Advantages: It works. You can use everything available to you in Mercurial to get your ducks (read: commits) in order, including Mercurial Queues and of course branching-merging. And much much more. It works without any complicated intermediate parties, no less. It was made be me, and my motto is “I’m awesome, therefore everything I produce is awesome.” And mottoes never lie.

And now, your moment of zen.

> svn st

> hg st
[(2008 March 4) .]

Back when arms were bronzed with olive oil and chests were chiseled with fury.

Some people post .emac files. Some people post .vimrc files. Real men post their LaTeΧ style files. This is mine. (I’ve added the \documentclass so that you know I am rh33t enough to use the memoir class, which would be more aptly titled “panacea.” That and the first few lines are just for context and would not really exist in a style file. Style file. Style file.)

By the way, I have yet to comprehend how to set margins with the memoir document class. You think a 300+ page manual would give a simple example for one-inch margins on all sides, but no. I guess you just can’t beat the geometry package.

\documentclass[article, oneside, twocolumn]{memoir}
\usepackage{amsmath, amssymb, charter, booktabs, graphicx}
\title{About me}
\usepackage[margin={0.75in, 1in}]{geometry}

% Header.

% Figures.
\captiondelim{. }

\newcommand{\ecoli}{\emph{E. coli}}
% Forget chapter numbering.
  \Large \textbf{\thetitle} \par \theauthor \par

% Bibliography.
\usepackage[sort&compress, numbers]{natbib}

\usepackage[final, colorlinks=true, linkcolor=BWFBlue,
  citecolor=BWFGreen, urlcolor=BWFRed, pdftitle={\thetitle},
  pdfauthor={\theauthor}, pdfstartview={FitH}]{hyperref}

% booktabs.
[(2008 February 11) .]


This started as really ugly Perl code. But, like a flower or a cocoon or a flower named Cocoon, it blossomed into something beautiful after an hour of reduction, that wonderful sweet process where everything clicks and hums. Java folks call it “refactor,” Haskell folks call it “second-level static typed meromorphism arrow structure on the category Dog”: the fact of the matter is that this is a universal, pan-language feeling. Anyway, what this does is take a Genbank full listing for an organism’s genes, for example Salmonella’s genes, and convert that into a tab-delimited file with–for each gene–the name, start and stop of the gene, and the description. If you have the Salmonella genome, you can then pull all the genes from Salmonella using or whatever file we’ll have 1000 revisions from now. A word of caution: The Genbank links go to extremely large web pages in the order of megabytes, megabytes, like all four of them.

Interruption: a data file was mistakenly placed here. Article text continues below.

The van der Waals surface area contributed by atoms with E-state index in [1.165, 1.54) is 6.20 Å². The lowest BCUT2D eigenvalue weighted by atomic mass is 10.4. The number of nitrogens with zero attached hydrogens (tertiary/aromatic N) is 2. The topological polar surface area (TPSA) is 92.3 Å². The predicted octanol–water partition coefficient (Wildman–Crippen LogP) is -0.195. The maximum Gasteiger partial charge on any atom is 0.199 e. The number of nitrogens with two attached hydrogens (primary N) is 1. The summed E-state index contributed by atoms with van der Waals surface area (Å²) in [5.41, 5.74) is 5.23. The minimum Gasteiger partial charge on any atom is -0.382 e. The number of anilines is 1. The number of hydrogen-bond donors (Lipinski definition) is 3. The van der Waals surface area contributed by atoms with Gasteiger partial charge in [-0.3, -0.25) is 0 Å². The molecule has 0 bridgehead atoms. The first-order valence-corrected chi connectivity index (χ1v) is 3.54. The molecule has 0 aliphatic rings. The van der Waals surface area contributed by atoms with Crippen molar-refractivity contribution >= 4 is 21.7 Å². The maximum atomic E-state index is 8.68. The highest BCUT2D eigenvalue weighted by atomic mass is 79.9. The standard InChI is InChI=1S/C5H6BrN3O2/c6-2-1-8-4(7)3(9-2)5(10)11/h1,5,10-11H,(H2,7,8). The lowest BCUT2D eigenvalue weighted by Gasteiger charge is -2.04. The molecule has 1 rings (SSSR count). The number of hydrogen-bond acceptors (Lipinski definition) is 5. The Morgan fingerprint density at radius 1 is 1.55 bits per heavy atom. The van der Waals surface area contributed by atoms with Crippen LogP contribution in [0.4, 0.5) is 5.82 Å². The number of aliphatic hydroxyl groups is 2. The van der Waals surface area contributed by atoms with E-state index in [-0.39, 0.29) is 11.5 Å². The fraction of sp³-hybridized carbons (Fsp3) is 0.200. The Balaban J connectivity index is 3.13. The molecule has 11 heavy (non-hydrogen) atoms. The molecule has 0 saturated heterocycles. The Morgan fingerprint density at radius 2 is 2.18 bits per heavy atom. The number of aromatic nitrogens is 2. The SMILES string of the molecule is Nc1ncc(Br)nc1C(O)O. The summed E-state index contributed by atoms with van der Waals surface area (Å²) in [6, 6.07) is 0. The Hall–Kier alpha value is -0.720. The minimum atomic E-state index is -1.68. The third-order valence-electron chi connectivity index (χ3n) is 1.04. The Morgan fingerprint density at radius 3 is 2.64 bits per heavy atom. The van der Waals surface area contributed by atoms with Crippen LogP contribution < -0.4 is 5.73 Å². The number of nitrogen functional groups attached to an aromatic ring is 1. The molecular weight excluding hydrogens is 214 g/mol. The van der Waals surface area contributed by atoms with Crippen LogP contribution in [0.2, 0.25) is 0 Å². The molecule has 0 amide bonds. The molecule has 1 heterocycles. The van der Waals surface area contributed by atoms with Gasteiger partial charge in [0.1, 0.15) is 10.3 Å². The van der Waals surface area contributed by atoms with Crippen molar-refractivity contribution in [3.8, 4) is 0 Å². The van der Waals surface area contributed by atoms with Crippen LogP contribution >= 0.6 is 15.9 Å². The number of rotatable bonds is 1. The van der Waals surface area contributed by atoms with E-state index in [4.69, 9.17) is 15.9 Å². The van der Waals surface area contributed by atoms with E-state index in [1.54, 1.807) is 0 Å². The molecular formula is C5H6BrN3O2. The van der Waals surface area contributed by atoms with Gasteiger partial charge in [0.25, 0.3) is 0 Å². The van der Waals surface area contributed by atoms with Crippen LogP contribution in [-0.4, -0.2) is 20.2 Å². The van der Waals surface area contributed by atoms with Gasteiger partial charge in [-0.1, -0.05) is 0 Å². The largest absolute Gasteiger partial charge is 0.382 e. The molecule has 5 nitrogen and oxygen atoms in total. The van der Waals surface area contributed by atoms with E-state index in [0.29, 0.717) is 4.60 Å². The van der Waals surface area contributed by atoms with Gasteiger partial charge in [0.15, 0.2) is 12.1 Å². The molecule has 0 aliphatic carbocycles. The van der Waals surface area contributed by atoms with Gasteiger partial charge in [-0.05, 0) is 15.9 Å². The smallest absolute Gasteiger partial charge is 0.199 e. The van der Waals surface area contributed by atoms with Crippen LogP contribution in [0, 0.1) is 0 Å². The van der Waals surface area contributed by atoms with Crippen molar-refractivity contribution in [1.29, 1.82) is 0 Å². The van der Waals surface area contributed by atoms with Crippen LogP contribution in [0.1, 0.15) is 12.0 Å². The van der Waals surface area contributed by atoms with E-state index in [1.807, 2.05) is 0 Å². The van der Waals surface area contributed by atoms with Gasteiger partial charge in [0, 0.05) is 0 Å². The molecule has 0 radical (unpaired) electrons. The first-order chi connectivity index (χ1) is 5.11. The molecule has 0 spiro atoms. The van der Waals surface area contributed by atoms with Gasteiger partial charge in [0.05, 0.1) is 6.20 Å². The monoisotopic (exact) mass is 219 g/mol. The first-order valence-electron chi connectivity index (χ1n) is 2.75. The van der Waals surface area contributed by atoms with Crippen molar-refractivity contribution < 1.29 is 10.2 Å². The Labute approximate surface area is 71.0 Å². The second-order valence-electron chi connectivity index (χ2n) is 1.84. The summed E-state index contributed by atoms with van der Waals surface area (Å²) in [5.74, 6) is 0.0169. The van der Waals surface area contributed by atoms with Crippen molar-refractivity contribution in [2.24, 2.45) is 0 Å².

use strict; use warnings;

open(my $h, shift);
my @lines = <$h>;

sub infer {
    my ($i, $start, $stop) = @_;

    # Lucky for us, the next line is always the /gene. Then we'll
    # grope around in the dark and try to find /product.
    my ($gene) = $lines[++$i] =~ /gene="(.*?)"/;
    $i++ until $lines[$i] =~ /product=/;

    # Some products span more than one line. We'll need to remove
    # initial whitespace and newlines before extracting $desc.
    my $desc;
    for (join '::', @lines[$i .. $i+3]) {
        s/::\s+//g; s/(\r|\n)/ /g;
        ($desc) = /product="(.*?)"/;
    return "$gene\t$start\t$stop\t$desc";

# Doing a foreach loop over <$h> (linear) and parsing (decidedly
# nonlinear) is hard, so we'll sacrifice elegance for sanity.
foreach my $i (0 .. $#lines) {
    local $_ = $lines[$i];
    next unless /^\s+CDS/;
    my ($start, $stop) = /(\d+)..(\d+)/;

    # We're matching for complement(#..#). It's good to know, so
    # we'll mark it with a negative $start.
    $start *= -1 if /complement\(/;
    print infer($i, $start, $stop), "\n";
[(2008 January 20) .]


Make your title bar in GNU Emacs useful.

;; File names in title bars with a twist: Replace HOME with ~ while
;; still working with Emacs' / and HOME's \. And it works for
;; Windows-style HOMEs.
(setq frame-title-format 
        (if buffer-file-name
	     "\\\\" "/"
	      (regexp-quote (getenv "HOME")) "~"
	      (convert-standard-filename buffer-file-name)))

Delete, not kill.

;; Damn it, stop messing with my clipboard.
(global-set-key "\C-c\C-d" 'delete-region)
(add-hook 'minibuffer-setup-hook
          '(lambda ()
             (define-key minibuffer-local-map "\C-c\C-d"
               '(lambda ()
                  "Delete everything in minibuffer"
[(2007 September 11) .]